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Standifird updates progress on diversity and inclusion initiatives

In a new initiative, the foyer of the Garrett Center will be devoted to telling the history of cultural diversity at Bradley and of the building’s namesake, Romeo B. Garrett. Photo by Anthony Landahl

Following a promise to be a catalyst toward improving diversity and inclusion on Bradley’s campus earlier in June, university president Stephen Standifird provided an update for the initiatives in a July 1 email to students, staff and faculty.

Standifird listed 16 members appointed to the Racial Equity Advisory Group, which will help identify future inclusivity actions. The group will be led by 1984 MBA graduate Glenn Ross and features Bradley University Black Alumni Alliance president Tracy Walker and Adrian Alvarez, president of the Bradley Association of International and Latino Alumni.

The group also includes six Bradley students. Among them are student body president Emma Hoyhtya as well as president of the Black Student Alliance and Bradley NAACP co-president Nailah Brown.

The Garrett Center will receive exterior landscaping and rebranding updates, while its first-floor technology, carpet and paint will be refined. Standifird also added that the foyer of the Garrett Center will be devoted to telling the history of cultural diversity at Bradley and of the building’s namesake, Romeo B. Garrett, the first Black individual to receive a master’s degree from the university and the first Black professor in the university’s history.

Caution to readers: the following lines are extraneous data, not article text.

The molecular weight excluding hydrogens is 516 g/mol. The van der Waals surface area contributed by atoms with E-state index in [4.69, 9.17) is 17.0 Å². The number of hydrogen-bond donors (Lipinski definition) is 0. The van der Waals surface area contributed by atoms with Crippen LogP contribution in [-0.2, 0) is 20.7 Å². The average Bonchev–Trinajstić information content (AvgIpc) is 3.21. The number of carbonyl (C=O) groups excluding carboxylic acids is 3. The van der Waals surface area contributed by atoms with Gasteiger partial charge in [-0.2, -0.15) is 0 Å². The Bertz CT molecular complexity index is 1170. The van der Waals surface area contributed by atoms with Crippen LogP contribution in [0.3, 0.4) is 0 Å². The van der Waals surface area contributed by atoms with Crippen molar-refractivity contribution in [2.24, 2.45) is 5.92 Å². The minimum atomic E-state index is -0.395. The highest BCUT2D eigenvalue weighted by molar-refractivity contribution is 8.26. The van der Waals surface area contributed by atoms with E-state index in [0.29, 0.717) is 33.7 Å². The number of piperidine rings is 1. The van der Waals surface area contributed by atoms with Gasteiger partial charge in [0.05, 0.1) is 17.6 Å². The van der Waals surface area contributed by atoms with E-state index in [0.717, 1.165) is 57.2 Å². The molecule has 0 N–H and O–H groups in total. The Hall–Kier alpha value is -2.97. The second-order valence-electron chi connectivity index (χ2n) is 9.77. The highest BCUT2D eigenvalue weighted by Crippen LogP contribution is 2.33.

Lastly, Standifird said Bradley had extended six full-ride scholarship offers to students from Peoria Public Schools for the 2020-21 academic year. He said he will continue to work with PPS superintendent Sharon Kherat and high school counselors to select candidates for the 2021-22 academic year.

“To be clear, these are initial steps designed to move us in a positive direction,” Standifird stated in the email. “I am absolutely committed to creating an inclusive environment where all of our students, faculty and staff feel welcome. This is not the end of a process, but the beginning of sustained change in how we treat one another as members of the Bradley family.”

In an interview prior to the update, Norris Chase, executive director of the Office of Diversity and Inclusion and a member of the Racial Equity Advisory Group, said that underrepresented students are more likely to face more risky, costly and uncertain circumstances when attaining a degree than other students.

“Understanding this, in order for Bradley to actualize their aspirations of promoting a more inclusive and equitable environment for all students, historically underrepresented students should feel welcomed across campus in every way,” Chase said. “There is an incredible amount of work to do in order to attain this reality, but I believe that positive change is possible.”

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